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21 October 2019

day tripping to sintra


on my recent trip to lisbon, there was one day trip i was desperate to ensure we built into our itinerary - and that was to get out to sintra. it's only 25km from the capital city, and is supposed to be one of the prettiest areas to explore while in lisbon, so it was a given. typically, though, we did no planning other than making the decision to go, so wasn't until the day before we planned to head out that i read this post from my pal charlie, telling me all the things i should have done in advance; namely, pre-book train tickets, and get out there nice and early.







we did not pre-book, and also had no plans to go very early. and, when we woke that day it was pouring with rain, though all weather apps reassured us it would clear by lunch, so we planned to arrive for lunch. not wanting to get the train station and find ourselves among a throng of people with the same idea as us, we headed out for a lazy breakfast and then got ourselves a lovely and dry uber to get us to sintra town late morning. it's only about 20 mins away by car, so was a super affordable (i mean, please bear in mind that the train is less than 3euros each, so nothing will be cheaper than that, but in terms of a car service, it was about £15) way to get there if you are with a small group.





we wandered around the old town for a bit, went to see the cones at sintra palace, stopped for a vinho verde at the lord byron (upon investigation, turns out byron was a big old fan of sintra, and at this point i was beginning to see why) until the most recent rain cloud disappeared, and then decided we would have some lunch before heading up the big hill to pena palace.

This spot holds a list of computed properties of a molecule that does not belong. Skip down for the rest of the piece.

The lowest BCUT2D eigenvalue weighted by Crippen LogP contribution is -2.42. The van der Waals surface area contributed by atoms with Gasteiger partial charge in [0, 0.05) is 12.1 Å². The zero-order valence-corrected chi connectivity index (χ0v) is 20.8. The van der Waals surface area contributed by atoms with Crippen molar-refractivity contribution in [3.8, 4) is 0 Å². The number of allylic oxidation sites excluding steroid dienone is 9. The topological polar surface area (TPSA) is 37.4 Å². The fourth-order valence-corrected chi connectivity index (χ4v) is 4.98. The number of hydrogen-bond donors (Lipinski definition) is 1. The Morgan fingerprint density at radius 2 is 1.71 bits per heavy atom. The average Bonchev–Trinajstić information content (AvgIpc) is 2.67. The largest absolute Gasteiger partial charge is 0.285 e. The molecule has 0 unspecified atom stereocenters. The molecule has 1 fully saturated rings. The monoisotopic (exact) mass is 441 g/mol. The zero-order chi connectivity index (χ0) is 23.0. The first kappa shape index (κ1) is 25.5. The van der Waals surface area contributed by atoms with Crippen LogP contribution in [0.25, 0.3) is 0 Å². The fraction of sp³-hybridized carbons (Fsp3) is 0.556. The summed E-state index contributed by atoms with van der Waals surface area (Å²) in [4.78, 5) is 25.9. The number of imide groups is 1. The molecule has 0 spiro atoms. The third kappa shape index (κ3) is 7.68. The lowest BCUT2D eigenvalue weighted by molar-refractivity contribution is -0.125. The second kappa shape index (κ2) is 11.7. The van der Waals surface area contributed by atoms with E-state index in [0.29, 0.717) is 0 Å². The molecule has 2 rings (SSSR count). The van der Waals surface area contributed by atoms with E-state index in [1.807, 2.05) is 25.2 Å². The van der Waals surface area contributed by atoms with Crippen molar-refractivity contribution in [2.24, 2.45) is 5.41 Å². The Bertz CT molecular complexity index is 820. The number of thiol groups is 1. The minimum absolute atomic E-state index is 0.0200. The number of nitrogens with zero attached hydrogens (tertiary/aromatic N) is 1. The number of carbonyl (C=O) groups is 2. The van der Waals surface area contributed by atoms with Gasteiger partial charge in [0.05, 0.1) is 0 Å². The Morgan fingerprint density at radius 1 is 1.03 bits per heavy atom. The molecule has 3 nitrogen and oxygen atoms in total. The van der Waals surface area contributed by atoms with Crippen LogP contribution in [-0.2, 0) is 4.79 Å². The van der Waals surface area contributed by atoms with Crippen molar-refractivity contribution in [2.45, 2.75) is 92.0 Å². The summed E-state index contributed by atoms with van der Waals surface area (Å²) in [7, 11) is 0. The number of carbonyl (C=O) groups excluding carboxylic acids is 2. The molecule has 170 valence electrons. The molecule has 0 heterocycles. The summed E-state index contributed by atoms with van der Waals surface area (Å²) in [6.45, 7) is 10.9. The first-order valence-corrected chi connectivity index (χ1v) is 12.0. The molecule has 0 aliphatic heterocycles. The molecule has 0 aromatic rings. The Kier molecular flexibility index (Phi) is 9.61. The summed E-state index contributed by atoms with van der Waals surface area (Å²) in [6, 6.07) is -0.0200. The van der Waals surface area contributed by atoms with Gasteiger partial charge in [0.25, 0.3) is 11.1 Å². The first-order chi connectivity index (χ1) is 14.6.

"upon investigation, turns out byron was a big old fan of sintra, and at this point i was beginning to see why."

we ended up in a great spot that was also one of charlie's recommendations - tascantiga sintra. there were tons of cute spots to choose from, but it was description of the homemade beer that really sold it for us (just read her post), and it was a hell of a lot quieter than most of the other places. it was miles bigger, too, which helped.





we opted for the cod dumplings (my least fave dish), the garlic prawns (my most fave dish), the grilled chorizo (a close second), baked cheese with figs, and what essentially were crisps, but were billed as "potato skins" - alongside a big old pint of the homemade beer, and it was the perfect way to fuel up for the rest of the day ahead.

from there, we walked to the bottom of the hill to get to pena palace, took one look at the angle of the ascent, and decided to get another uber up to the top; there are shuttles that go up there that you can get for free if you have a valid train ticket (we didn't), there are tuk-tuks you can get that cost small change, and there are local buses that cost more then three euros each. an uber up there was less than £5, so we did that - we got a fab little history lesson from our driver too, which was a bonus!





after reading charlie's post, we took some advice (other than lunch). firstly, we pre-booked our entry to the palace and gardens online; this meant we got to jump the first queue, and headed straight into the grounds. if you take anything away from this post, let it be this: you do not need to get a palace and gardens ticket, if you just want to see the facade. it's £7 for the gardens only, but this ticket allows you into the restaurant, into the cafe, and into the gift shop, and this takes you to terrace level, meaning you can walk around the actual palace without going inside the palace. so, that was our bad, as we bought the full palace and gardens ticket for £14, when we had no intention of going inside the palace.
"if you take anything from this post, let it be this: you do not need to get a palace and gardens ticket, if you just want to see the facade. you can walk around the actual palace without going inside the palace."






we spent a good couple of hours taking in the incredible architecture and colourful exterior of the palace, and considered taking in the vast gardens too but had dinner plans back in lisbon that we had to get back for, and we still had to get down, and figure out the train system to get back. yes - you read that right: we actually used the public transport options to get us back to lisbon (less to £3 to get us back outside our hotel was a pretty good deal to be fair). all in all, it was an amazing way to spend an afternoon (literally, we were there from about eleven until about four thirty, and that was plenty for a whistle stop tour of sintra and its sights), and i'm so glad we did manage to get out there - and get some great weather for the occasion!


 



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